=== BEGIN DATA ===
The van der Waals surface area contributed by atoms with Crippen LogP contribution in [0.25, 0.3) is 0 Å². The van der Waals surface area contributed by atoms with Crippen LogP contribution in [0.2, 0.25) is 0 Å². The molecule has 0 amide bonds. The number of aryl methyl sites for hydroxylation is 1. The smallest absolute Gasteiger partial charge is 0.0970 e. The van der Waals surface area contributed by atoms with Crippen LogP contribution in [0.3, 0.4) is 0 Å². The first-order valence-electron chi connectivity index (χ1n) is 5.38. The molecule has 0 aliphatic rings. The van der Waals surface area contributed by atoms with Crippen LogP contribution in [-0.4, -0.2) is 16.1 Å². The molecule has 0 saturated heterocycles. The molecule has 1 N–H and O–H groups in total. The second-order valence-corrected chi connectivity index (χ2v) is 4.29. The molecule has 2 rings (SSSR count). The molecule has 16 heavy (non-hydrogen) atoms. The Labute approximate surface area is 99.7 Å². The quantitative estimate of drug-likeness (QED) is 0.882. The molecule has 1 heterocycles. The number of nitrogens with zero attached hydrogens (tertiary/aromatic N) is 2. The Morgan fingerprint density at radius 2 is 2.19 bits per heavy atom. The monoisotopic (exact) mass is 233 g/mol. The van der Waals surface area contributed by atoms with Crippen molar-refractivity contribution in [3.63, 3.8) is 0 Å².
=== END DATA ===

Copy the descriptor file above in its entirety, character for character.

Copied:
The van der Waals surface area contributed by atoms with Crippen LogP contribution in [0.25, 0.3) is 0 Å². The van der Waals surface area contributed by atoms with Crippen LogP contribution in [0.2, 0.25) is 0 Å². The molecule has 0 amide bonds. The number of aryl methyl sites for hydroxylation is 1. The smallest absolute Gasteiger partial charge is 0.0970 e. The van der Waals surface area contributed by atoms with Crippen LogP contribution in [0.3, 0.4) is 0 Å². The first-order valence-electron chi connectivity index (χ1n) is 5.38. The molecule has 0 aliphatic rings. The van der Waals surface area contributed by atoms with Crippen LogP contribution in [-0.4, -0.2) is 16.1 Å². The molecule has 0 saturated heterocycles. The molecule has 1 N–H and O–H groups in total. The second-order valence-corrected chi connectivity index (χ2v) is 4.29. The molecule has 2 rings (SSSR count). The molecule has 16 heavy (non-hydrogen) atoms. The Labute approximate surface area is 99.7 Å². The quantitative estimate of drug-likeness (QED) is 0.882. The molecule has 1 heterocycles. The number of nitrogens with zero attached hydrogens (tertiary/aromatic N) is 2. The Morgan fingerprint density at radius 2 is 2.19 bits per heavy atom. The monoisotopic (exact) mass is 233 g/mol. The van der Waals surface area contributed by atoms with Crippen molar-refractivity contribution in [3.63, 3.8) is 0 Å².